Stephan van Hulst

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since Sep 20, 2010
Enschede, The Netherlands
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Recent posts by Stephan van Hulst

I'll tell you the same thing I've told Liutauras. If you create your work on separate branches and then make pull requests when you want your code to be reviewed, it's much easier to review and keep the comments in one place.

Let us know what commit on master you want to use as a baseline for an initial review.
3 days ago
If that were true, I would never get any work done.

I often use apps such as Postman or Advanced Rest Client to test my back-ends, or other tools such as Fiddler or sometimes even Wireshark if I'm really deep down the rabbit hole.

Mike Simmons wrote:Aside from the extra collection, I'm a bit troubled by doing all the summation on floating-point values.  Seems like it would be less error prone to do the summation on longs, with nice precise values, and then divide by the observation count at the end.  In this way you can better guarantee that the total probability will be 1.0, rather than 0.999999999756 or some such.


Strongly agreed. Always perform division as late as possible, and then prefer BigDecimal over Double, unless performance is important and accuracy isn't.

In several places, we could also replace List and TreeMap with more general types like Collection and NavigableMap.  But I get used to the short versions of each, even when they're unnecessarily specific.


Please get into the habit of doing this, especially when creating public method signatures. Many APIs are awkward to use or maintain because they contain types that are more specific than required.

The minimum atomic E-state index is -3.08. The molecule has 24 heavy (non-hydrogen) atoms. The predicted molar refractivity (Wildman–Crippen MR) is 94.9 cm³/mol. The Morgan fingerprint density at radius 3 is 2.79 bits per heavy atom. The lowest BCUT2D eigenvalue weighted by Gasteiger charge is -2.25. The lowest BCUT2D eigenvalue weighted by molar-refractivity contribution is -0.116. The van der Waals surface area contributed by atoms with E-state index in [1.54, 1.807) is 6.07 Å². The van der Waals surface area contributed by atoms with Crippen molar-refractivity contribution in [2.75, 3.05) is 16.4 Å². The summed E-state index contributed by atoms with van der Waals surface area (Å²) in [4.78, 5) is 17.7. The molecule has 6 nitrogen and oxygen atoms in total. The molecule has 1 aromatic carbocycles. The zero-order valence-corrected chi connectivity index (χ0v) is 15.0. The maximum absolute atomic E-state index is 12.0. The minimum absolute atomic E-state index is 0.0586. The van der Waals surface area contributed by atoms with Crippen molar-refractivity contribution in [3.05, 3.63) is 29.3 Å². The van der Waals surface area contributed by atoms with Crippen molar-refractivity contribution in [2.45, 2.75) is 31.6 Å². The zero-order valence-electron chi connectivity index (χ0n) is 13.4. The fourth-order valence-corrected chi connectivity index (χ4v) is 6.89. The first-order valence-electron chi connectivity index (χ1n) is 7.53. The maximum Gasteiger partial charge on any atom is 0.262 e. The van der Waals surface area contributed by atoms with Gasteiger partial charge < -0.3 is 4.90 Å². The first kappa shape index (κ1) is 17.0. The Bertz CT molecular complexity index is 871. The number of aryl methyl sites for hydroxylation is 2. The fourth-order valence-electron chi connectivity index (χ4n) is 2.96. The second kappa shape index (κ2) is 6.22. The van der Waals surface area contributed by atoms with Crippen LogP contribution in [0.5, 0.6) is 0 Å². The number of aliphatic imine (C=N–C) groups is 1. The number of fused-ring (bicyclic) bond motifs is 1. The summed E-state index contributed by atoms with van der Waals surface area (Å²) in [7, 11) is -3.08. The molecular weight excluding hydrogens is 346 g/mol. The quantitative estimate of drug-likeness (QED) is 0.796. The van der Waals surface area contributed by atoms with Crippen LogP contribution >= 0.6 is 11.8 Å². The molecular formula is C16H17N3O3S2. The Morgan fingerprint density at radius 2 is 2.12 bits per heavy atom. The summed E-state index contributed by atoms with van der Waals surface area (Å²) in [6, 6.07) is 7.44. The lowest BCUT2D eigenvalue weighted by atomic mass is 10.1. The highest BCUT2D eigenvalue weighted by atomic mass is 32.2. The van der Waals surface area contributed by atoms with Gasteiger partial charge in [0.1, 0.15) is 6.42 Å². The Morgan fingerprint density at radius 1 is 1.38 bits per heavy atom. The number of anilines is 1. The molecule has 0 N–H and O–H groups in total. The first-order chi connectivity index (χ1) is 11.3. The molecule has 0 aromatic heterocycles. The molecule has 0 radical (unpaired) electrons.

Here are the tweaks I came up with, for your consideration:


  • Don't use raw types. Declare your type variable as T extends Comparable<? super T>.
  • Use wildcards in method parameters: Map<? extends T, ? extends Long>. I don't feel strongly about doing this with final types (like Long), but it is more consistent and clearly conveys intent.
  • Why is the size parameter a double? If the only reason is to perform an implicit cast, then you're sacrificing the principle of least astonishment to make your code just a tiny little bit less verbose.
  • Why are you iterating over a copy of the map? You're not modifying the original map, so iterating over it is safe. If the reason is that you need the map to be sorted, then just accept a sorted map.
  • Personally I would have your remap() method operate on the current map, rather than a new one. It saves a lot of copying, and if you actually need a copy then just make the copy before you pass it into the method.
  • Don't use the return values of assignments in enclosing expressions in any but the most common idioms, such as incrementing an index while accessing an array.


  • My attempt:
    4 days ago

    Piet Souris wrote:thanks for the critiques, even if it is not very egoless!